Last night, I received a particularly alarming article posted in the Mountain Sentinel that wrote:
Monday, October 1st is the day of fiscal reckoning. October 1st is New Year’s Day for businesses, and on that day all the banks are required to open their books and honestly assess their current standing. The fear for the last couple months is that more than a few banks may close their doors. On Monday, we will find out for sure.
For several years now, the banks have been playing wide and loose with loans and investments. Spurred by low interest rates, they lured in consumers and home owners into mortgages and loans that they simply could not afford. It used to be that a bank would underwrite and fund every loan it made. But in the past decade, banks have developed the practice of making loans, storing them on their balance sheets for a short period of time and then packaging them into derivatives called collateralized debt obligations (CDOs). These CDOs were then sold off to investors expecting a high rate of return on the investment. Through this mechanism, the banks did not tie up their own collateral with the loans they issued, so they could issue more and more loans.
The article predicts that “a dollar crash is nearly inevitable,” as it has already lost so much value and other nations cannot follow the Federal Reserve’s recent interest rate cut. According to the article:
For many years we have depended on foreign investors to support our economy by stockpiling our currency. These foreign investors cannot hold onto their dollars for much longer. Already they have lost over 40% of their investment. They will have to cut their losses and divest.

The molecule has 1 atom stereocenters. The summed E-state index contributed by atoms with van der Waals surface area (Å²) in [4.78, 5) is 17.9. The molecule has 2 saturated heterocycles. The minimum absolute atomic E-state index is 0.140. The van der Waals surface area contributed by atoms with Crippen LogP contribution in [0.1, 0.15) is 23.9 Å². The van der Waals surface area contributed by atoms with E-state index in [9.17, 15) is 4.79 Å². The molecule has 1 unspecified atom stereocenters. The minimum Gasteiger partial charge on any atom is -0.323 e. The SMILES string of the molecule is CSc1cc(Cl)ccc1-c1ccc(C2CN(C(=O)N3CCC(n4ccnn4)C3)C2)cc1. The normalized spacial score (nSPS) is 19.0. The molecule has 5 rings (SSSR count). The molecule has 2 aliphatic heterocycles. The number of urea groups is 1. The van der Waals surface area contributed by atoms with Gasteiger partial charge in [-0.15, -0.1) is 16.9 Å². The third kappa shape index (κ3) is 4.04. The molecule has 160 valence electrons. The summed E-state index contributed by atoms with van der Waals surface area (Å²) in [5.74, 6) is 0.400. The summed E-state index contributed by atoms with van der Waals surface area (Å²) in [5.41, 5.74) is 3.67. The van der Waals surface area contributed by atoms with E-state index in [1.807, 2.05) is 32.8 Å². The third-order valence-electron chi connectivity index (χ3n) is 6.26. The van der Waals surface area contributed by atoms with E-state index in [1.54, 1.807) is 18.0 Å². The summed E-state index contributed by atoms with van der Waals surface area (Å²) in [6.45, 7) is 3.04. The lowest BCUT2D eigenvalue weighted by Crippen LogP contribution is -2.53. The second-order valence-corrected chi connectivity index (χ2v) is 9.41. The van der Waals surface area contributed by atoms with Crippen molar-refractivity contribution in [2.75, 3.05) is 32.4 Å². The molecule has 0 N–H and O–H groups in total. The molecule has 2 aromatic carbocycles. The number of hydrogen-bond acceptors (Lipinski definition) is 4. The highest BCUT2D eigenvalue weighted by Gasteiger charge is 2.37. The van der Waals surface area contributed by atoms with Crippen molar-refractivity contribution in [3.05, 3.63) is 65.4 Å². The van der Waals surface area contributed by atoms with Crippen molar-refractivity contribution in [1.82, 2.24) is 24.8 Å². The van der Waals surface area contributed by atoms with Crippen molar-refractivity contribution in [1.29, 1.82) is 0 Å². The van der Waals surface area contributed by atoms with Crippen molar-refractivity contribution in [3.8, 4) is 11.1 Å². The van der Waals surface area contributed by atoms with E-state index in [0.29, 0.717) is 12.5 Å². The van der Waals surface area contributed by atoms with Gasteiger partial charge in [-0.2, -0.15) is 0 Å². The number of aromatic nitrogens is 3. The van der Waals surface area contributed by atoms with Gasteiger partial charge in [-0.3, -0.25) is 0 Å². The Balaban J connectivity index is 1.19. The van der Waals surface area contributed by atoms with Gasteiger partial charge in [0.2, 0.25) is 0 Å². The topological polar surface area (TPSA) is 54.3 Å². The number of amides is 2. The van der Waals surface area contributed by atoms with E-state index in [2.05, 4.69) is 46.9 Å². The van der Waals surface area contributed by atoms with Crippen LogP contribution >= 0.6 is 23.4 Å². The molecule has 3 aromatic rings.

So today is October 1, and a story in the New York Times reports that Citigroup “estimat[ed] a 60 percent drop in third-quarter earnings because of write-downs for securities backed by subprime mortgages and loans tied to corporate takeovers, . . . UBS, Europe’s biggest bank, predicted an unexpected loss in the third quarter because of a $3.42 billion write-down for the value of mortgage-backed securities.”
Citigroup’s warning comes as other Wall Street firms have hinted they will face serious profit declines. Last month, Merrill Lynch warned that its third-quarter results would suffer, and Bank of America’s financial chief said the turbulent markets would have a “meaningful impact” on third-quarter results. J. P. Morgan Chase has not publicly commented on its third-quarter results, but executives there have acknowledged tougher market conditions, which will likely have an effect.
So far, Wall Street investment houses that have announced their third-quarter results have run the gamut. Goldman Sachs powered through the turmoil in the credit markets to post a 79 percent increase in profit, its third-best quarter ever. At Bear Stearns, earnings fell 61 percent on sharp losses related to its hedge funds and exposure to subprime investments. Third-quarter profit was down 3 percent at Lehman Brothers and 7 percent at Morgan Stanley, but the performance at both companies was stronger than expected.
According to the Wall Street Journal, the dollar held its own against the euro, gaining .14% to close at 1.4238. And Michael Connolly, in an e-mail newsletter, expresses the mere concern that Citigroup’s “$5.9 billion stumble” might “cost Chief Executive Charles Prince his job.”
A Reuter’s story includes the news that “Credit Suisse Group also said its third quarter results would be ‘adversely impacted’ by the credit market turmoil but said it would remain profitable in the third quarter.”
Investors are now bracing for more bad news from other banks. “I don’t think we are out of the woods. I don’t think it’s over,” said an analyst with a major British bank.
Persistent worries about the health of the banking system have weighed on financial markets around the world.
Financial markets appeared to greet the announcements with relief after weeks of uncertainty among many investors who have been trying to work out exactly what the exposures of the world’s largest banks are to subprime.
The Mountain Sentinel article, however, predicts a far more grim scenario:
A Black Monday will likely be followed by a bloody Tuesday as the banking news leads to a route on the stock market. In this climate, the dollar is likely to plummet even farther as foreign investors hurry to divest themselves of their shrinking dollars. It could all be over for the US economy before the week is out. And we may well see our once vain public standing in soup lines by the beginning of November.